With the debate still on-going, it seems that Danny Roddy of “Hair Like a Fox”, and Paul Jaminet of “The Perfect Health Diet”, firmly have each other’s attention right now. Danny follows the teachings of Dr. Raymond Peat, who is health science historian, and proponent of a higher-carb, high sugar/fructose diet, whereas Paul follows his own scientific research…..but both philosophies are more similar than most people would understand at first glance.
In an article dated February 2nd 2012, titled “Higher Carb Dieting: Pros and Cons”, Paul examines the differences and similarities between the two dietary philosophies, how much carbohydrate is optimal for health and longevity, and when is high carb better than low carb?
“Last week’s post (Is It Good to Eat Sugar?, Jan 25, 2012) addressed what I see as the most problematic part of the thought of the health writer Ray Peat – his support for sugar consumption.
Apart from this difference, “an extreme amount of overlap is evident,” Danny Roddy notes, in our views and Peat’s. Both perspectives oppose omega-6 fats, support saturated fats, favor eating sufficient carbs to normalize metabolism, support eating nourishing foods like bone broth, and oppose eating toxic foods like wheat.”
It’s true. Both Perfect Health Diet, and Ray Peat’s recommendations are decidedly “Paleo” in nature, and this commonality helps to reinforce the validity of each doctrine.
“In Is There a Perfect Human Diet? (Jan 18, 2012) we noted that diseases can change the optimal diet. In some diseases it’s better to lower carb consumption, but in others it’s better to increase carb consumption. The example we gave is hepatitis; hepatitis B and C viruses can exploit the process of gluconeogenesis to promote their own replication, so high-carb diets which avoid gluconeogenesis tend to slow down disease progression.
Another disorder that might benefit from more carb consumption is hypothyroidism. A number of people with hypothyroidism have benefited from Peat-style carb consumption.”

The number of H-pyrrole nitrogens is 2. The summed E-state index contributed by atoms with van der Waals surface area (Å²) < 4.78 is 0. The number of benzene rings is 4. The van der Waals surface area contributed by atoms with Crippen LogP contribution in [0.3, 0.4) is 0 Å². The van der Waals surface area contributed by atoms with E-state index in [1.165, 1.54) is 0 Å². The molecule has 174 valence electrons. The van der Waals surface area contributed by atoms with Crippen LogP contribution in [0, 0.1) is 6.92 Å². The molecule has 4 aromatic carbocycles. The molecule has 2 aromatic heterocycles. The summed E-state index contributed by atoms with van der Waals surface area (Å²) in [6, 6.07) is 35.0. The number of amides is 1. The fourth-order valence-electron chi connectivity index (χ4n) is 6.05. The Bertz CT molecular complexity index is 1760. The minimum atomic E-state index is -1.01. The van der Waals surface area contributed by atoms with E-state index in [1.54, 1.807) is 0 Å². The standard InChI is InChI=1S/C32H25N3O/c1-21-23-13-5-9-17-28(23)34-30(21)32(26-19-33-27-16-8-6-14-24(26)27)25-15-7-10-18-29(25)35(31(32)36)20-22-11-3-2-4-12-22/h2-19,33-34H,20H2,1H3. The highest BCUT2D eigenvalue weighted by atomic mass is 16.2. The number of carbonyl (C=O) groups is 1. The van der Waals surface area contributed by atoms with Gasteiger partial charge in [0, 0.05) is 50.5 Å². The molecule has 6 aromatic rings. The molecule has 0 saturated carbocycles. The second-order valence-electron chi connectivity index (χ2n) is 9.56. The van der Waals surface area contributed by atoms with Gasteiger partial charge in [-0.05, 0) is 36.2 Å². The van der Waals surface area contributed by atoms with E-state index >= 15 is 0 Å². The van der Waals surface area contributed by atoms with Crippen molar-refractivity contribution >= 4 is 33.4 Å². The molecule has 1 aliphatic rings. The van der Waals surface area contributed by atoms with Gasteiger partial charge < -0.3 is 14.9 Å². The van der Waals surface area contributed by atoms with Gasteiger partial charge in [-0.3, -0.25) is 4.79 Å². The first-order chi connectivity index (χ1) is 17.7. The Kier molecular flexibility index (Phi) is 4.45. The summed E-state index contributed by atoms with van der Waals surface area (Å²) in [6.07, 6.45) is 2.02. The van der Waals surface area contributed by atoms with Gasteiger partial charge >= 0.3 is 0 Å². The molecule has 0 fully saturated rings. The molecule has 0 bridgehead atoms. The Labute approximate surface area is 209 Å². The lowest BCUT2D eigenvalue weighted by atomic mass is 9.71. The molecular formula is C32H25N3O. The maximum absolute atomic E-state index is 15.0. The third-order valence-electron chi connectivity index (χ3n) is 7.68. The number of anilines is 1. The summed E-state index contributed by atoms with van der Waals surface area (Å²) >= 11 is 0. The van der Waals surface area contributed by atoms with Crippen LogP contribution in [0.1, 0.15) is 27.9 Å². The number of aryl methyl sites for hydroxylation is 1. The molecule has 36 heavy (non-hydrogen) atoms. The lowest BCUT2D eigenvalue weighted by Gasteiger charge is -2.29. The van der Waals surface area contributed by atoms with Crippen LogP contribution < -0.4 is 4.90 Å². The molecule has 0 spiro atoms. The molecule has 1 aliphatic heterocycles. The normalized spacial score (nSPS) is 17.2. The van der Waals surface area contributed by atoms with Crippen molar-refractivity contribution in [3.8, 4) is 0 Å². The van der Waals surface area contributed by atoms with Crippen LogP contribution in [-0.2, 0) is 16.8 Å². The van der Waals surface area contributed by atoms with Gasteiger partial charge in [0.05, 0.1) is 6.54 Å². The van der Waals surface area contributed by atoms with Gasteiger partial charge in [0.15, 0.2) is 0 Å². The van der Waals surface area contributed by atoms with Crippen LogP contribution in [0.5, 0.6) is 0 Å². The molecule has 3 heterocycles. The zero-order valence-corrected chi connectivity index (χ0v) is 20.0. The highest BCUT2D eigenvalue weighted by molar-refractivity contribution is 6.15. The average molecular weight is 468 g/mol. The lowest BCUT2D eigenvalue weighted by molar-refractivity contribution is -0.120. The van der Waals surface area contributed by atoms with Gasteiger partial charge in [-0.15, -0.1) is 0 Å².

“I’ve previously noted that increased carb consumption upregulates the levels of T3 thyroid hormone…”
This means that eating more carbs raises T3 levels, and eating fewer carbs lowers T3 levels.
For a hypothyroid person, then, eating more carbs is an alternative tactic for increasing thyroid hormone activity. It may provide symptomatic relief similar to that achieved by supplementing thyroid hormone directly.
Perhaps the two are complementary tactics that should be done together. Taking thyroid hormone pills will increase glucose utilization, creating a need to eat more carbs. A mix of the two tactics may be optimal.”
So T3 levels are directly affected by carb intake or lack thereof, which is exactly why many people (including myself) have experienced hypothyroidism after following a low-carb diet for a long time.
“Jim has experimented to find the amount of carbs that optimize his mood, and found it to be 260 g (1040 calories). On a 2400 calorie diet, typical for men, this would be 43% carbs.
If Peat typically recommends 180 to 250 g carbs, as Danny says, then on a 2000 calorie reference diet that would be 36% to 50% carbs.
Those numbers are strikingly similar to another statistic: The amount of carbs people actually eat in every country of the world.”
“At low incomes people eat mainly carbs, because the agricultural staples like wheat, rice, corn, and sorghum provide the cheapest calories.
As incomes rise, carb consumption falls, but it seems to approach an asymptote slightly below 50% carbs. The lowest carb consumption was France at 45%, followed by Spain, Australia, Samoa, Switzerland, Iceland, Italy, Austria, Belgium, and Netherlands.